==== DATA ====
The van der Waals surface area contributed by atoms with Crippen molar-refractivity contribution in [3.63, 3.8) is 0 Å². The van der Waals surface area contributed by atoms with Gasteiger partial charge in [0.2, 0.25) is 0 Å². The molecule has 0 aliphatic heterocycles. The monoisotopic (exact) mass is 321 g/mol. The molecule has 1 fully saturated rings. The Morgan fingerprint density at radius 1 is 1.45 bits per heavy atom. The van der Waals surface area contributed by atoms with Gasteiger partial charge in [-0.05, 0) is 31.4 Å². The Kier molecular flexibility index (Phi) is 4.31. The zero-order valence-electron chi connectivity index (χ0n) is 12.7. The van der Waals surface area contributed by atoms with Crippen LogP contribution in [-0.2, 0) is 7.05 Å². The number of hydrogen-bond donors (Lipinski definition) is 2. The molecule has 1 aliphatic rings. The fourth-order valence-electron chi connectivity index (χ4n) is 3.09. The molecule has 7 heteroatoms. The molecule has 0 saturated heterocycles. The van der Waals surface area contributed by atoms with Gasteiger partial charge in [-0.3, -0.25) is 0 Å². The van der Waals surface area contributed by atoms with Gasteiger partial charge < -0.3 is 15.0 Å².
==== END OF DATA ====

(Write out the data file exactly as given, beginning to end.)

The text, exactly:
The van der Waals surface area contributed by atoms with Crippen molar-refractivity contribution in [3.63, 3.8) is 0 Å². The van der Waals surface area contributed by atoms with Gasteiger partial charge in [0.2, 0.25) is 0 Å². The molecule has 0 aliphatic heterocycles. The monoisotopic (exact) mass is 321 g/mol. The molecule has 1 fully saturated rings. The Morgan fingerprint density at radius 1 is 1.45 bits per heavy atom. The van der Waals surface area contributed by atoms with Gasteiger partial charge in [-0.05, 0) is 31.4 Å². The Kier molecular flexibility index (Phi) is 4.31. The zero-order valence-electron chi connectivity index (χ0n) is 12.7. The van der Waals surface area contributed by atoms with Crippen LogP contribution in [-0.2, 0) is 7.05 Å². The number of hydrogen-bond donors (Lipinski definition) is 2. The molecule has 1 aliphatic rings. The fourth-order valence-electron chi connectivity index (χ4n) is 3.09. The molecule has 7 heteroatoms. The molecule has 0 saturated heterocycles. The van der Waals surface area contributed by atoms with Gasteiger partial charge in [-0.3, -0.25) is 0 Å². The van der Waals surface area contributed by atoms with Gasteiger partial charge < -0.3 is 15.0 Å².